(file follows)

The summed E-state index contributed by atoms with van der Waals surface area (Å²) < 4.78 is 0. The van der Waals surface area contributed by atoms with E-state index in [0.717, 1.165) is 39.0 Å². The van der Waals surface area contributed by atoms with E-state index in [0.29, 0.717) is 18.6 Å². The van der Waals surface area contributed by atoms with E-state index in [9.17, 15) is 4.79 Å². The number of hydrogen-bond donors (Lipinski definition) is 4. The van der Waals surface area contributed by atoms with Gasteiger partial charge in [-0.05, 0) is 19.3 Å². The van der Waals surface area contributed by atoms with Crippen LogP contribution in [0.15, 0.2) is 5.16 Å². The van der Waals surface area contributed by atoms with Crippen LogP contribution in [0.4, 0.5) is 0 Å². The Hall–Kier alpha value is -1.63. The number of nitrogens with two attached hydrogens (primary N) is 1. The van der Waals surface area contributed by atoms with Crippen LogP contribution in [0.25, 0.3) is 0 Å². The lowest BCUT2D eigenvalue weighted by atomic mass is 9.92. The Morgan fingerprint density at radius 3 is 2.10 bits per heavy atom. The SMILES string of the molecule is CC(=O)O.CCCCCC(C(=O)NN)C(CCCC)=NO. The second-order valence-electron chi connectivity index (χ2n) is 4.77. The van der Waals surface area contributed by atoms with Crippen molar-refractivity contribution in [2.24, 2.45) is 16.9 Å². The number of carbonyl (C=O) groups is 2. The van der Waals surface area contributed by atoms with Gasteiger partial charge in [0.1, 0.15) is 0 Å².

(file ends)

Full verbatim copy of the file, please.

The summed E-state index contributed by atoms with van der Waals surface area (Å²) < 4.78 is 0. The van der Waals surface area contributed by atoms with E-state index in [0.717, 1.165) is 39.0 Å². The van der Waals surface area contributed by atoms with E-state index in [0.29, 0.717) is 18.6 Å². The van der Waals surface area contributed by atoms with E-state index in [9.17, 15) is 4.79 Å². The number of hydrogen-bond donors (Lipinski definition) is 4. The van der Waals surface area contributed by atoms with Gasteiger partial charge in [-0.05, 0) is 19.3 Å². The van der Waals surface area contributed by atoms with Crippen LogP contribution in [0.15, 0.2) is 5.16 Å². The van der Waals surface area contributed by atoms with Crippen LogP contribution in [0.4, 0.5) is 0 Å². The Hall–Kier alpha value is -1.63. The number of nitrogens with two attached hydrogens (primary N) is 1. The van der Waals surface area contributed by atoms with Crippen LogP contribution in [0.25, 0.3) is 0 Å². The lowest BCUT2D eigenvalue weighted by atomic mass is 9.92. The Morgan fingerprint density at radius 3 is 2.10 bits per heavy atom. The SMILES string of the molecule is CC(=O)O.CCCCCC(C(=O)NN)C(CCCC)=NO. The second-order valence-electron chi connectivity index (χ2n) is 4.77. The van der Waals surface area contributed by atoms with Crippen molar-refractivity contribution in [2.24, 2.45) is 16.9 Å². The number of carbonyl (C=O) groups is 2. The van der Waals surface area contributed by atoms with Gasteiger partial charge in [0.1, 0.15) is 0 Å².